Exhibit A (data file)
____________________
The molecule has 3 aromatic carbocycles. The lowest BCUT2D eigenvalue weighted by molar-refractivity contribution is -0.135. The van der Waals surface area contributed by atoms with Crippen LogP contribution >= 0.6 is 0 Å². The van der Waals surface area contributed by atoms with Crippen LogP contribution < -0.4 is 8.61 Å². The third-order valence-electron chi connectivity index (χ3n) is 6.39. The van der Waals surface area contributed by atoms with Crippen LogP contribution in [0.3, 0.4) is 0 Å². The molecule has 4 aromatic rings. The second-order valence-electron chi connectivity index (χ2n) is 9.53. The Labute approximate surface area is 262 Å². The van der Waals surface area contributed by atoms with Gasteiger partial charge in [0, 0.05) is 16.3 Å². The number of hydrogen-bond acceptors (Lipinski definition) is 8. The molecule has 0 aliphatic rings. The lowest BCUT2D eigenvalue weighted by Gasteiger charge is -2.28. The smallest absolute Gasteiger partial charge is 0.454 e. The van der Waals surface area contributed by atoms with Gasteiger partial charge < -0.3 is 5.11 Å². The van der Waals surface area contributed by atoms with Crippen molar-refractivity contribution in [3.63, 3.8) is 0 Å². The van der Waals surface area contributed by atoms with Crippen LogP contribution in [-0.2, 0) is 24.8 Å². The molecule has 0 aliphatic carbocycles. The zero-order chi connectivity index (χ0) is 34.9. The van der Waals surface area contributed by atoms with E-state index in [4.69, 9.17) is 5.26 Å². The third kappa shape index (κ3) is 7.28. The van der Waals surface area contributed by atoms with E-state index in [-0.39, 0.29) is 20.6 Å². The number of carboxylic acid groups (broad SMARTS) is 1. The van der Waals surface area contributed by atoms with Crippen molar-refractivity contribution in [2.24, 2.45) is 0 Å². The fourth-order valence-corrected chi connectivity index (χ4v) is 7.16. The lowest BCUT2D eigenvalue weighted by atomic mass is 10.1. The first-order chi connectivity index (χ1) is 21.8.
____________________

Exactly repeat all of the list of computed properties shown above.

The molecule has 3 aromatic carbocycles. The lowest BCUT2D eigenvalue weighted by molar-refractivity contribution is -0.135. The van der Waals surface area contributed by atoms with Crippen LogP contribution >= 0.6 is 0 Å². The van der Waals surface area contributed by atoms with Crippen LogP contribution < -0.4 is 8.61 Å². The third-order valence-electron chi connectivity index (χ3n) is 6.39. The van der Waals surface area contributed by atoms with Crippen LogP contribution in [0.3, 0.4) is 0 Å². The molecule has 4 aromatic rings. The second-order valence-electron chi connectivity index (χ2n) is 9.53. The Labute approximate surface area is 262 Å². The van der Waals surface area contributed by atoms with Gasteiger partial charge in [0, 0.05) is 16.3 Å². The number of hydrogen-bond acceptors (Lipinski definition) is 8. The molecule has 0 aliphatic rings. The lowest BCUT2D eigenvalue weighted by Gasteiger charge is -2.28. The smallest absolute Gasteiger partial charge is 0.454 e. The van der Waals surface area contributed by atoms with Gasteiger partial charge < -0.3 is 5.11 Å². The van der Waals surface area contributed by atoms with Crippen molar-refractivity contribution in [3.63, 3.8) is 0 Å². The van der Waals surface area contributed by atoms with Crippen LogP contribution in [-0.2, 0) is 24.8 Å². The molecule has 0 aliphatic carbocycles. The zero-order chi connectivity index (χ0) is 34.9. The van der Waals surface area contributed by atoms with E-state index in [4.69, 9.17) is 5.26 Å². The third kappa shape index (κ3) is 7.28. The van der Waals surface area contributed by atoms with E-state index in [-0.39, 0.29) is 20.6 Å². The number of carboxylic acid groups (broad SMARTS) is 1. The van der Waals surface area contributed by atoms with Crippen molar-refractivity contribution in [2.24, 2.45) is 0 Å². The fourth-order valence-corrected chi connectivity index (χ4v) is 7.16. The lowest BCUT2D eigenvalue weighted by atomic mass is 10.1. The first-order chi connectivity index (χ1) is 21.8.